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Workplace Solutions

Eye protection

Should a safety director be concerned about employees taking safety glasses home?

March 24, 2014

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Responding is Mike Myrick, product trainer and analyst, MCR Safety, Collierville, TN.

No. Safety directors should be concerned if their employees are not taking home their safety glasses. The American Academy of Ophthalmology states in “Eye Health Statistics at a Glance” that 44.1 percent of eye injuries happen at home. According to the United States Eye Injury Registry summary report, every year, more than 2.5 million eye injuries occur and 50,000 people permanently lose all or part of their vision. Additionally, 90 percent of all eye injuries can be prevented by using protective eyewear, OSHA states.

Hazards to the eyes are everywhere in the home. Many of us never think of wearing safety glasses while cutting the grass, trimming hedges or edging the yard. Painting, furniture refinishing or cleaning with harsh chemicals also are hazards that require proper eye protection. Many safety glasses manufacturers are now offering smaller eyewear for women and children, and it is important for each family to discuss proper use of safety glasses, goggles or faceshields.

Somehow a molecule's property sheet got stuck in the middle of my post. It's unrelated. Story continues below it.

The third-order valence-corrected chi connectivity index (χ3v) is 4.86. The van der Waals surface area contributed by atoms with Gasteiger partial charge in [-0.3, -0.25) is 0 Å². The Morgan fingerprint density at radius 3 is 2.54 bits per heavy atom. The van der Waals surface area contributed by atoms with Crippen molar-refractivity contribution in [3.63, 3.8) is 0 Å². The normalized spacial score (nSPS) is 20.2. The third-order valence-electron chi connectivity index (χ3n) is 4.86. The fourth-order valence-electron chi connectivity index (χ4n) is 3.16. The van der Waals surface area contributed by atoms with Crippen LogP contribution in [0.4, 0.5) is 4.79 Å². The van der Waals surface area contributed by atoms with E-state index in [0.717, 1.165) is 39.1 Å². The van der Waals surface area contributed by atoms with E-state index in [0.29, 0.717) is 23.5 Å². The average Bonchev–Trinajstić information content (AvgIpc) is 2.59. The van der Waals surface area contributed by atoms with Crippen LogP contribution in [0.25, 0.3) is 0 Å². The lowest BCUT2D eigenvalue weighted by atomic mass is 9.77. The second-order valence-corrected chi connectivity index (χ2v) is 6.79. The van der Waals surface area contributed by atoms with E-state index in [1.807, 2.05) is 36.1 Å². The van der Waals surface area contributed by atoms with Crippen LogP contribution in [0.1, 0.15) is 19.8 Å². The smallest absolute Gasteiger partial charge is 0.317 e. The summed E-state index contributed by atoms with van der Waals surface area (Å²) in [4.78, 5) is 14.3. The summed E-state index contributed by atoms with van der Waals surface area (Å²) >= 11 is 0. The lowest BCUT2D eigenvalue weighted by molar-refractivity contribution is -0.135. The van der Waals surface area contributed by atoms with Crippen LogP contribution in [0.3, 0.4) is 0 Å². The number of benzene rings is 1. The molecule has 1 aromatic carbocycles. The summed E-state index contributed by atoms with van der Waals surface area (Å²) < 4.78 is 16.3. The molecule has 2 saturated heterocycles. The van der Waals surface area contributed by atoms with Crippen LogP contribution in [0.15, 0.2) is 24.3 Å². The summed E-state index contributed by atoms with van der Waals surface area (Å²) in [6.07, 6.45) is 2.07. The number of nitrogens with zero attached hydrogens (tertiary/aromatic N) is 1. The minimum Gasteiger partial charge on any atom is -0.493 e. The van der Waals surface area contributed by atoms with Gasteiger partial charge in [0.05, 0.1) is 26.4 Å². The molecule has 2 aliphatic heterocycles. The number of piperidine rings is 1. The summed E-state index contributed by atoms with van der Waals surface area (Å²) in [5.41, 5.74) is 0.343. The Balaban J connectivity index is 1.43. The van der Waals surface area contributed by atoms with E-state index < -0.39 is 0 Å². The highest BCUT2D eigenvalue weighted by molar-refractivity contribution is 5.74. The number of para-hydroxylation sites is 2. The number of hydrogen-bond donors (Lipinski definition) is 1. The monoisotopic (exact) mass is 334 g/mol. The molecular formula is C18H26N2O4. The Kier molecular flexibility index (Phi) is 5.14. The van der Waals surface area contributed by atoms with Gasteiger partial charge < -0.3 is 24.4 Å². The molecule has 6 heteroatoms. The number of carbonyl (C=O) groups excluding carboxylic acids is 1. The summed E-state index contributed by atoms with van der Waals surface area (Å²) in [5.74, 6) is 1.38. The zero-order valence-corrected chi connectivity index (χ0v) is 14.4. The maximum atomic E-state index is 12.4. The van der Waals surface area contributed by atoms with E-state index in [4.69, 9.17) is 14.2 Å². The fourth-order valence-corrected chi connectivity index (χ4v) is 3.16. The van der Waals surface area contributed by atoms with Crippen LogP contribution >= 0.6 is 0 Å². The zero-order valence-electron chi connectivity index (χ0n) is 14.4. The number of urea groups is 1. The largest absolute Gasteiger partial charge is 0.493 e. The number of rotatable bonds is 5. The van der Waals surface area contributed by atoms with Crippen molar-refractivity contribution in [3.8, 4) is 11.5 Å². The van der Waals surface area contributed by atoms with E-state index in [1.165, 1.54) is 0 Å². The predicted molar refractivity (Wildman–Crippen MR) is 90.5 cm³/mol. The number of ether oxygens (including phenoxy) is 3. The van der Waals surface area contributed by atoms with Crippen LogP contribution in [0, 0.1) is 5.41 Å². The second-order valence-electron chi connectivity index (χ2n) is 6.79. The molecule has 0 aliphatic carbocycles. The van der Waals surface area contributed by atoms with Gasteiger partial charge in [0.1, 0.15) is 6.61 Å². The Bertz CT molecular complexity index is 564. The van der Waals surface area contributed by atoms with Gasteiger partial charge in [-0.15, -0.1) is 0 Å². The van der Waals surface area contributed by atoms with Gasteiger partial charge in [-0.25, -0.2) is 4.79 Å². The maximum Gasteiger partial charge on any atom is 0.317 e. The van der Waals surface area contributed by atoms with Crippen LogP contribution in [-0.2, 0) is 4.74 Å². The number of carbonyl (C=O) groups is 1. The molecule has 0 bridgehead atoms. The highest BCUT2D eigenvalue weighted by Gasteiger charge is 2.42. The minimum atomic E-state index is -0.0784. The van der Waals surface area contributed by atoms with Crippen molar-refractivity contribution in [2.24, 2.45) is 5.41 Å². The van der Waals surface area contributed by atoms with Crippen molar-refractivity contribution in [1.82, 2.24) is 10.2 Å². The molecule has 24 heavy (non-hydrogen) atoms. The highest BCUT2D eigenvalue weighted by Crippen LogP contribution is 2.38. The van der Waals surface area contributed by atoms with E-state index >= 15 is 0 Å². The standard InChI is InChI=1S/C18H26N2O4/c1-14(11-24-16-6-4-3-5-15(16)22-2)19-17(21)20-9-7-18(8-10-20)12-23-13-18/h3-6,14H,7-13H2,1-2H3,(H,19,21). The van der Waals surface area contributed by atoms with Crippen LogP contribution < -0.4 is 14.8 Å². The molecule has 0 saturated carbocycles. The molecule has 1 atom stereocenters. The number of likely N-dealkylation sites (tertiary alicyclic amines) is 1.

Getting back to the original question, safety directors should encourage their workers to take one pair of safety glasses home to use during hazardous work. Companies are usually concerned about the cost, thus instituting a strict policy regarding the removal of “company property.” We believe employers should issue two pairs of safety glasses to their employees – one pair for use on the job and one for home use. It is also important for the safety director to discuss proper personal protective equipment usage away from work.

The math supports taking home safety glasses. If a safety director issues a clear pair of safety glasses and a tinted-lens option for use at home, what would that cost? If the average purchase price for safety glasses is $12 and the safety director issues two pair per year, then he or she buys an additional two pair for home use. The cost to the employer is an additional $24 per year per employee. Most eye injury cases cause a worker to miss more than three days, on average, for an injury that does not cause the worker to lose eyesight. The total production loss will vary by company; based on a recent survey, the average was $2,400 per day. So, if an employee missed three days due to an eye injury, it could potentially cost a company $7,200. It would seem that a $24 investment with a $7,176 return is profitable.

My son once asked me why I sell safety supplies. I replied, “So that workers can return home to hold their children with their hands, look into their eyes and hold them close because of protective clothes.”

Editor's note: This article represents the independent views of the author and should not be construed as a National Safety Council endorsement.

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